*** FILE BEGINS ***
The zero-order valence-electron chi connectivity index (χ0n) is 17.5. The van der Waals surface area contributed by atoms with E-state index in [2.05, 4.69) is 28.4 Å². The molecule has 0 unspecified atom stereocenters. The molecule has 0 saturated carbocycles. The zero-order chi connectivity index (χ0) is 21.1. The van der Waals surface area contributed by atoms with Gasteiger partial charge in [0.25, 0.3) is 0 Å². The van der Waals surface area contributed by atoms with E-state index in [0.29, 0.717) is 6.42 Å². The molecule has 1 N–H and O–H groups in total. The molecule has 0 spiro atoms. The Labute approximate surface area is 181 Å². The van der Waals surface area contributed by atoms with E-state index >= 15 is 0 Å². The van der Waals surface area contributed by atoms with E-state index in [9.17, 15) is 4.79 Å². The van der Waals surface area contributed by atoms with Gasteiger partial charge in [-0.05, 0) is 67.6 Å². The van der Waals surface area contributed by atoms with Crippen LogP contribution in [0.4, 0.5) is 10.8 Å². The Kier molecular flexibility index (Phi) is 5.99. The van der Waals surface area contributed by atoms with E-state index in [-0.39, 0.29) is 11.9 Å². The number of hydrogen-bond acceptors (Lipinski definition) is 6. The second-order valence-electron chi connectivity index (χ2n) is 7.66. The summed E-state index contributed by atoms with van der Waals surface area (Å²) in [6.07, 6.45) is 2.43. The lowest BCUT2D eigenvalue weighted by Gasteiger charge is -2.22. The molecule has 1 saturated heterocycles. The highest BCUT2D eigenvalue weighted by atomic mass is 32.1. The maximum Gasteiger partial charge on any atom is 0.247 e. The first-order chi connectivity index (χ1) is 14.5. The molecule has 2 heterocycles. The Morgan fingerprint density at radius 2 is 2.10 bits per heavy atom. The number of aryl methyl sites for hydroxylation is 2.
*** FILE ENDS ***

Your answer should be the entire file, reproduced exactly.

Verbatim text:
The zero-order valence-electron chi connectivity index (χ0n) is 17.5. The van der Waals surface area contributed by atoms with E-state index in [2.05, 4.69) is 28.4 Å². The molecule has 0 unspecified atom stereocenters. The molecule has 0 saturated carbocycles. The zero-order chi connectivity index (χ0) is 21.1. The van der Waals surface area contributed by atoms with Gasteiger partial charge in [0.25, 0.3) is 0 Å². The van der Waals surface area contributed by atoms with E-state index in [0.29, 0.717) is 6.42 Å². The molecule has 1 N–H and O–H groups in total. The molecule has 0 spiro atoms. The Labute approximate surface area is 181 Å². The van der Waals surface area contributed by atoms with E-state index >= 15 is 0 Å². The van der Waals surface area contributed by atoms with E-state index in [9.17, 15) is 4.79 Å². The van der Waals surface area contributed by atoms with Gasteiger partial charge in [-0.05, 0) is 67.6 Å². The van der Waals surface area contributed by atoms with Crippen LogP contribution in [0.4, 0.5) is 10.8 Å². The Kier molecular flexibility index (Phi) is 5.99. The van der Waals surface area contributed by atoms with E-state index in [-0.39, 0.29) is 11.9 Å². The number of hydrogen-bond acceptors (Lipinski definition) is 6. The second-order valence-electron chi connectivity index (χ2n) is 7.66. The summed E-state index contributed by atoms with van der Waals surface area (Å²) in [6.07, 6.45) is 2.43. The lowest BCUT2D eigenvalue weighted by Gasteiger charge is -2.22. The molecule has 1 saturated heterocycles. The highest BCUT2D eigenvalue weighted by atomic mass is 32.1. The maximum Gasteiger partial charge on any atom is 0.247 e. The first-order chi connectivity index (χ1) is 14.5. The molecule has 2 heterocycles. The Morgan fingerprint density at radius 2 is 2.10 bits per heavy atom. The number of aryl methyl sites for hydroxylation is 2.